De-Conflicting the Burden of Leadership at Muster 002

By: Jeff Mount

Two months ago, I went to Echelon Front’s Muster 002 in New York City. I could tell you that it was a 2-day leadership conference led by Jocko Willinck and Leif Babin, two Navy SEALs who made up the leadership of Task Unit Bruiser which saw some of the most violent action in Ramadi, Iraq. The company (Echelon Front), the book Extreme Ownership, the Jocko podcast, and the MUSTER 002 are all avenues to teach the practical leadership skills gained from those combat experiences.

I could tell you those facts, but it doesn’t come close to the heart of what it was like to be there.  450 leaders from 19 countries across all industries, corporate sectors, education, government, and yes, law enforcement and military. Few times have I felt like a small fish in a really, really big pond. The experience was so overwhelming and multi-faceted that I wasn’t sure I was up to the task of describing what it was like. But I’m going to try.

First, for sights and sounds of the two days, watch the video recap.

Second, if you haven’t read the book Extreme Ownership, go do yourself a favor and read it.

Jocko and Leif traded off leading sessions wherein they explained what they call the “Laws of Combat.”  These include concepts such as “cover and move,” “decentralized command,” “simple,” and “prioritize and execute.” Future blog posts will attempt to unpack each one of these, but for now I’d like to focus on the overarching principle of Extreme Ownership.  

Simply put, an approach of Extreme Ownership states that a leader is responsible for everything that happens under his or her world.  The only two measures for success are “effective and ineffective,” and a leader takes responsibility for everything that leads to the effectiveness of his or her team.  

The primary obstacle to implementing Extreme Ownership in every area of one’s work and life is simple: Ego. A desire to appear more effective than one really is will cause a leader to blame others for his or her failures. Fear of losing standing or respect will cause a leader to point the finger of blame towards others when he or she failed to lead properly. When you put yourself and your own interests above the team, the mission, or the project, it will inevitably fail because of leadership that simply does not exhibit Extreme Ownership.  

Truth be told, I feel like a hypocrite even writing about this.  Since I was in my teens I have had the word “leader” thrown at me. It has at times flattered me, while other times it has felt like a crushing weight. People constantly called me a leader without ever really explaining what they meant, or how to lead well. One thing I realized at the Muster was that, for almost two decades now, I have had a conflicted view of my own leadership. And the lessons from Muster helped reconcile this conflict.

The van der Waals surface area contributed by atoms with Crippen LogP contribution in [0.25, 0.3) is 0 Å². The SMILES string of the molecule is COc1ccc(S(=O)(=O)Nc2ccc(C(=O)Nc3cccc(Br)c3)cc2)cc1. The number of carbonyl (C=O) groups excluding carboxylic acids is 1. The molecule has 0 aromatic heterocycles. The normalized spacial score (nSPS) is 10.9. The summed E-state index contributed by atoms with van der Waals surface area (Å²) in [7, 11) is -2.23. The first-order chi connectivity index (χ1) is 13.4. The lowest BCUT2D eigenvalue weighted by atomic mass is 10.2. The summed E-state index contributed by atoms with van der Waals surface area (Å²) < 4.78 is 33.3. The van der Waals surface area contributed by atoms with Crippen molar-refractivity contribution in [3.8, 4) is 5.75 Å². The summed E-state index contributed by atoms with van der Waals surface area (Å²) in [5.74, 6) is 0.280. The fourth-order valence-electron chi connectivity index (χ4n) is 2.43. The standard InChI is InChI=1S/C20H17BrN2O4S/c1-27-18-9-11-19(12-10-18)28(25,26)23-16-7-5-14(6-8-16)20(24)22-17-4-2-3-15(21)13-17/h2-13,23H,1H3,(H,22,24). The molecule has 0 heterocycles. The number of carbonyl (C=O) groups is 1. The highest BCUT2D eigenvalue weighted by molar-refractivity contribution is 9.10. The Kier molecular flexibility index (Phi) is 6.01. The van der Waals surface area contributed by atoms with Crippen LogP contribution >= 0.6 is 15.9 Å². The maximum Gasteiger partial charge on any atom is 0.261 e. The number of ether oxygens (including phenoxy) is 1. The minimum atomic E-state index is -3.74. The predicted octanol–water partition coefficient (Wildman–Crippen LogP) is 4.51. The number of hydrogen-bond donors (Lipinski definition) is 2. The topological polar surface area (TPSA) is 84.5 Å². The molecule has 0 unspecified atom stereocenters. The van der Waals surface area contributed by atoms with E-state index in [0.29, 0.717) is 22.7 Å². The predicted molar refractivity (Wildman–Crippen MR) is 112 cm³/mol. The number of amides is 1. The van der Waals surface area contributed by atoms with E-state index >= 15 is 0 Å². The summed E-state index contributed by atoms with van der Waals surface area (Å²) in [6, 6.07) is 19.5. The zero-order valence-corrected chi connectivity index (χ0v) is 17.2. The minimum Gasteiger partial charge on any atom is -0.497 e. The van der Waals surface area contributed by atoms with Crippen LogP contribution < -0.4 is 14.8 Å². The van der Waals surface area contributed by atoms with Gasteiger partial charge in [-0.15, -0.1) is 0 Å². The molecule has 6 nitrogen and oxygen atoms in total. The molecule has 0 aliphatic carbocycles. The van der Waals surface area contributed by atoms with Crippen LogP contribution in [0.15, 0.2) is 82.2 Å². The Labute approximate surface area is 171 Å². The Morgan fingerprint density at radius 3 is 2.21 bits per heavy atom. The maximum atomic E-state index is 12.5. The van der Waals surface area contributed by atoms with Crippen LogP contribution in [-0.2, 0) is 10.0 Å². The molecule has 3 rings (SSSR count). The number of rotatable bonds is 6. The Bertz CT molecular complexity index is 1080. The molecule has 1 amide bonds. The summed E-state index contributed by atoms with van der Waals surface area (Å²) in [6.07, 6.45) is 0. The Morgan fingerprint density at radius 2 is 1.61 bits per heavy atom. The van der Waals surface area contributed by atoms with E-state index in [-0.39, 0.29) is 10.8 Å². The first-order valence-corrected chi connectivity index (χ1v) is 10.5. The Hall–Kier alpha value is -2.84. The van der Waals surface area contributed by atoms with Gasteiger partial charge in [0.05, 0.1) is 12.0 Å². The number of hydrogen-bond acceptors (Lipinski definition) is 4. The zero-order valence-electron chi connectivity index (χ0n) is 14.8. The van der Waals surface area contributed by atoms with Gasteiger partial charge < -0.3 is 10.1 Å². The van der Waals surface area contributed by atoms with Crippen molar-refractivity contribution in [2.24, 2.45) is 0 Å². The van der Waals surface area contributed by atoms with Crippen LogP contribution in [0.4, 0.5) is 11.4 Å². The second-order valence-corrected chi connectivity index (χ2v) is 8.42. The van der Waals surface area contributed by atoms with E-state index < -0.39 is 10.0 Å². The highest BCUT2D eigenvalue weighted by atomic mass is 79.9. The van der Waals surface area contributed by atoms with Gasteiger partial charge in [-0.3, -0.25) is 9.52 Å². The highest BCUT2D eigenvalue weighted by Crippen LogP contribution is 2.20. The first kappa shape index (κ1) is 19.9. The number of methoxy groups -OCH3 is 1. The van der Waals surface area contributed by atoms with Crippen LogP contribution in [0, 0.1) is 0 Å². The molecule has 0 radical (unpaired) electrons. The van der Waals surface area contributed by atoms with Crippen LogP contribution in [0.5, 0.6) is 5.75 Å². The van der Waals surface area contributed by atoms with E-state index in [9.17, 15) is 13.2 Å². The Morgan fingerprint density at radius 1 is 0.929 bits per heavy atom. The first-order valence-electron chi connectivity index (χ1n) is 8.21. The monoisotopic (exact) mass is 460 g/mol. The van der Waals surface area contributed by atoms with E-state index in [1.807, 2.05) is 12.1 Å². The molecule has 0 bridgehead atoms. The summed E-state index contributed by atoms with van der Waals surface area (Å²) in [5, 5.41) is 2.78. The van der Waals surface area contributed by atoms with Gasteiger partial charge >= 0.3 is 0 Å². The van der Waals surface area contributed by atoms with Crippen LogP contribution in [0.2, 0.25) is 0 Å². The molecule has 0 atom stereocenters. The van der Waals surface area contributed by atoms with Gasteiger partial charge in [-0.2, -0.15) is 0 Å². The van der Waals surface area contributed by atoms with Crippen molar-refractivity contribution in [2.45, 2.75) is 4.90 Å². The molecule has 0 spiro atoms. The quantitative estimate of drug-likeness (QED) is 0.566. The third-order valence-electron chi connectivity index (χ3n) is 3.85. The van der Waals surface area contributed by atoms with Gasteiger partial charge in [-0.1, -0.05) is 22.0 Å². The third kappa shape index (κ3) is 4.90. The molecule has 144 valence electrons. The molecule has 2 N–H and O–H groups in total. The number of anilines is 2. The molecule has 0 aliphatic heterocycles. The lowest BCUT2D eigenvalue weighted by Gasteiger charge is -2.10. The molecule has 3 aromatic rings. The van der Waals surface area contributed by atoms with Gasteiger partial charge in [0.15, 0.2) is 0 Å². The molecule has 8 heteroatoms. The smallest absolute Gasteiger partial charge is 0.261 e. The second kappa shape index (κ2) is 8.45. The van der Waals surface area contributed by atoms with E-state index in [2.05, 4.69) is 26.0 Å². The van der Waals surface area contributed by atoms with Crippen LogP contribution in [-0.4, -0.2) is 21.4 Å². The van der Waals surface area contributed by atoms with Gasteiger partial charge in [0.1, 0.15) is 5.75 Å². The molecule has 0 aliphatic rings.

The approach of Extreme Ownership is anything but flattering. If anything, it preaches an approach that will absolutely deflate the ego. A person in a position of leadership who is not actually leading in humility will flee Extreme Ownership. However, for those willing to face the ownership required of their own leadership roles, it will absolutely lead to a strengthening of the will. This will not necessarily lighten the burden of leadership – it will, however, keep it from crushing you.  

If this description is vague, it’s because Jocko and Leif (and Navy SEAL sniper JP Dinnell, and Marine combat pilot and Top Gun instructor, Dave Berke) use a myriad of combat experiences to drive home their points. If those literal war stories would help, again – read the book.  They are not my stories.  
It’s crucial to find oneself in their own story of leadership and Extreme Ownership. If you don’t, the lessons will be of no interest to you. But for now – take an honest, no-BS assessment of yourself. 

• In what areas of your life are you winning? 
• Where are you not effective?
• What obstacles are you blaming on others?
• Which is more important to you: Shifting the blame, or overcoming the obstacle to accomplish the goal?

One of the things I love the most about Krav Maga training is that it forces people, often for the very first time, to exhibit Extreme Ownership over their own personal safety. They are no longer solely reliant upon the police, or politicians, or anything else and they carry within themselves the tools and training to overcome an attacker. It is no secret that I firmly believe this type of ownership bleeds over into all other areas of life – professional, social, intellectual, even spiritual. 

I hope you’ll read the book, listen to a Jocko podcast or if you’re really inspired, cancel your plans for next weekend and attend the next Muster in Austin, TX.

Extreme Ownership: It won’t be easy… But it will be worth it. 

Rachel Parker